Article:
SCOTT REED: Long-term investing is boring but works

By Scott Reed

It is important to remember there are two distinct sides to investing money – the side that is a game of chance and the side that is serious about reaching goals and accumulating wealth.
The game-of-chance side can be very exciting. There is a lot of information floating in cyberspace that you can digest and will make you feel smarter about current hot topics in our world. Entire television channels dedicate themselves to making sure you have an opinion on almost anything you may be asked about at your next cocktail party. Every day, financial channels invite guests who have made a lot of money in a relatively short period of time by using that information to invest in stocks that are going through the roof.
So you take the plunge and begin to invest, then the next thing you know you are checking your smart phone every few minutes or seconds – depending on how hooked you are – to see how your stocks are doing. You can get completely engrossed in that world and spend an enormous amount of time working on your next brilliant move. You find friends to talk to who have been doing the same thing and all of you feel very smart, which is a fulfilling way of life.
I’m not claiming that knowledge is a bad thing, but the problem is in the implementation. I’ve just never known anyone who could continue to be right day in and day out. The problem with short-term investing in stocks is that it is highly volatile. And when things go against you it can get very ugly. You have to have the patience and the financial wherewithal to hang in there when it appears that all hope is lost. Most people don’t have both the human quality or the financial staying power, and you really have to have both.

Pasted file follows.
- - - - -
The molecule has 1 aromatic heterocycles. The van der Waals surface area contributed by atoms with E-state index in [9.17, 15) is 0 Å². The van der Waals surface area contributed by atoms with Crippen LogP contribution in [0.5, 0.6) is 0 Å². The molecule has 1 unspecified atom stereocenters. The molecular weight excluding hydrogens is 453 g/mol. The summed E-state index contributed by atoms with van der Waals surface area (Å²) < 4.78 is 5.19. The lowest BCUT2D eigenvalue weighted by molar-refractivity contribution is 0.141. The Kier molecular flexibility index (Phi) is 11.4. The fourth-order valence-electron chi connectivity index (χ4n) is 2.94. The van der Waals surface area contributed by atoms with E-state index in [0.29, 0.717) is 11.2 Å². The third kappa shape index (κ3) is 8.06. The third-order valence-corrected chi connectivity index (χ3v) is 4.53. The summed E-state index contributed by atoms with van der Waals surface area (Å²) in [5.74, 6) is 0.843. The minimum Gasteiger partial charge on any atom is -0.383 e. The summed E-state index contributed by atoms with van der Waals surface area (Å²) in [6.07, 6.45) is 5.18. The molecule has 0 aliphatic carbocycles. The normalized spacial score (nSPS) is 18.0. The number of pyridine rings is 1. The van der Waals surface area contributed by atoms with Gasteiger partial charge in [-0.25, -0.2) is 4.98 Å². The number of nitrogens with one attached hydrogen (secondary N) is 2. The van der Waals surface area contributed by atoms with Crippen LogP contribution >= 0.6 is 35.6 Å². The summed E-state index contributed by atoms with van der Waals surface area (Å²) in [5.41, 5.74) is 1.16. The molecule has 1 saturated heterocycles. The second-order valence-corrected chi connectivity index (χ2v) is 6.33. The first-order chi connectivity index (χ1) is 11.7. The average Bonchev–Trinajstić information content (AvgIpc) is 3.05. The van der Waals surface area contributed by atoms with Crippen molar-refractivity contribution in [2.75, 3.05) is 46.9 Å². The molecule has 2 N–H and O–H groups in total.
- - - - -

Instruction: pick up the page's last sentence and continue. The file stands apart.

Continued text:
Never Never Land
If you happen to be one of those folks who think you are the exception and that you can manage your way through your investment life without succumbing to the wrath of the bad streak, I have a nickname for you. I’ll call you Peter Pan because you are living in Never Never Land. It just doesn’t happen. Can you imagine anyone, other than yourself, of course, who could manage investments year in and year out for decades without having a major crisis? It just doesn’t happen, and most investors can’t handle it. They end up bailing out at the most inappropriate times because they just can’t take it anymore.
Wouldn’t it be nicer to simply invest your money for the long run at the start? Read investment strategy books instead of current events and don’t try to turn everything you hear into an investment opportunity. It’s much more boring and tedious work, but the investors I know who methodically go about the business of investing and who are consistent in their process are the ones who have had financial freedom when they need it most.
The added advantage to a long-term plan is all the time you save. By not having to keep up with every little thing that is going on, you will have more time to spend working at your real job and making money you can invest. The part you put in has always been the most important part of an investment program, and it is where you should spend most of your time.
Bore yourself to financial success. Added advantage: Valentine’s Day will be much better because you can actually concentrate on your sweetheart instead of the overseas openings. Happy Valentine’s Day.
Scott Reed is CEO of Hardy Reed in Tupelo. Contact him at (662) 823-4722 or sreed@hardyreed.com.